740.0011 Mutual Guarantee (Eastern Locarno)/62: Telegram

The Ambassador in the Soviet Union ( Bullitt ) to the Secretary of State

341. (Continuing my No. 340, October 5, 5 p.m.47) I asked Litvinoff if he had given up all hope of establishing the Eastern Pact. He said [Page 517] that he had not but that at best the negotiations would take a number of months. He said that he could not believe that the Poles in the end would be such fools as to base their national security on Hitler’s word and good faith. He added that at the moment, however, the Poles were attempting to form an anti-French bloc consisting of Poland, Germany, Hungary, and Yugoslavia, and that they hoped Austria would drop into Hitler’s hands and form the final unit in the bloc. I asked him if he thought that this was the likely solution of the Austrian question.48 He replied that he did; that Italy, France, and the Little Entente49 were utterly unable to agree on common action with regard to Austria, and that he saw little prospect of agreement; that if Hitler should have the success he expected in the Saar, Italy might be unable to continue to maintain the present Austrian Government against the Nazi movement. He said that he felt that Hitler’s position had been strengthened recently and that success in the matter of the Saar would lead to his continuance in power.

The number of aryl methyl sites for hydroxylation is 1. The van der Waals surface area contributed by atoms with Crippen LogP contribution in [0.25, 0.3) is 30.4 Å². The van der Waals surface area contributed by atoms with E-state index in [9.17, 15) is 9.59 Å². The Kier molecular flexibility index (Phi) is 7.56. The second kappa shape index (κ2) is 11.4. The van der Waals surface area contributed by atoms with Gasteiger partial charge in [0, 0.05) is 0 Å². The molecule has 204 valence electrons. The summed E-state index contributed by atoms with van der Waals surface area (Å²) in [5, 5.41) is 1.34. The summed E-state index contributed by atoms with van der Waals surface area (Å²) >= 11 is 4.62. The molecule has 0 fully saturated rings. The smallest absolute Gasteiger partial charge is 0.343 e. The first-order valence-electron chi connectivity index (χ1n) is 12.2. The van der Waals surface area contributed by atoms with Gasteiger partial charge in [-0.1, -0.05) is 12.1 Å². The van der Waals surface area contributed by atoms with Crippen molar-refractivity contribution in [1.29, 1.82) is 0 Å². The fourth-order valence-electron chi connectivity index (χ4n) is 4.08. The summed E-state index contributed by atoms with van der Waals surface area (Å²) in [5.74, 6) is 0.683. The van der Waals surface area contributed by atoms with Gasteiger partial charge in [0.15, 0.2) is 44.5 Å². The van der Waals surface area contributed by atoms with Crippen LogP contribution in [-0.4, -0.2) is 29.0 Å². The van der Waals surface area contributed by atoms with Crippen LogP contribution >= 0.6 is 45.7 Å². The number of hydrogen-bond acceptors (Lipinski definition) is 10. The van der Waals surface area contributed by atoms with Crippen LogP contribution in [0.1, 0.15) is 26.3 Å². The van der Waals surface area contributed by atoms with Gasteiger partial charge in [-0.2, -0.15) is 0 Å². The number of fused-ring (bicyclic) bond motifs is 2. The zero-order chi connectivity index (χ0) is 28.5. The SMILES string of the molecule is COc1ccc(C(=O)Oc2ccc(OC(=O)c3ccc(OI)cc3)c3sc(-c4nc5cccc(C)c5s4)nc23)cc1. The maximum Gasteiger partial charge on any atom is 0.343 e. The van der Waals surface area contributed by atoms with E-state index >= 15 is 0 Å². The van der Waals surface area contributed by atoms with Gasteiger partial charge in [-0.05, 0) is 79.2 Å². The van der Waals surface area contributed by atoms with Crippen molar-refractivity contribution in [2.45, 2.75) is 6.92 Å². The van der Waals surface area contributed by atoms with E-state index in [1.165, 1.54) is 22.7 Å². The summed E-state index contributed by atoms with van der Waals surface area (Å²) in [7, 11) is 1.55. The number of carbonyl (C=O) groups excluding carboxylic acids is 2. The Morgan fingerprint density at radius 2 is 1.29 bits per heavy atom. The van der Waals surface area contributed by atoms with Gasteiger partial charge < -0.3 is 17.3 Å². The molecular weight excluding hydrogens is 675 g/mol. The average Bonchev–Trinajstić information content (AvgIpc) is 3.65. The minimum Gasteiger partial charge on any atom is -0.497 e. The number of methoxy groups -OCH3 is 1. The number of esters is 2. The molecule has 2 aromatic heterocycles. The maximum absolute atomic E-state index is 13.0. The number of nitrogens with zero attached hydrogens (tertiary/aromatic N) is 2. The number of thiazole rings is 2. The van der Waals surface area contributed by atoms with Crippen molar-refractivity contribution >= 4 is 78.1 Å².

Litvinoff then expressed the opinion that the one way to save Austria was to establish the seat of the League of Nations at Vienna and said that he and the French had been exploring the possibility of accomplishing this but that they had little or no hope that the move might be made.

I asked Litvinoff if, in view of the probability that the Eastern Pact would collapse, he had gone any further with his discussions of a defensive agreement between France, Czechoslovakia, and the Soviet Union. He replied that he had not and I derived the impression from various other remarks that he made during our conversation that the French, having got the Russians into the League, are beginning to show a certain lethargy with regard to guaranteeing the frontiers of the Soviet Union.

  1. Ante, p. 154.
  2. See vol. ii, pp. 1 ff.
  3. Rumania, Czechoslovakia, and Yugoslavia.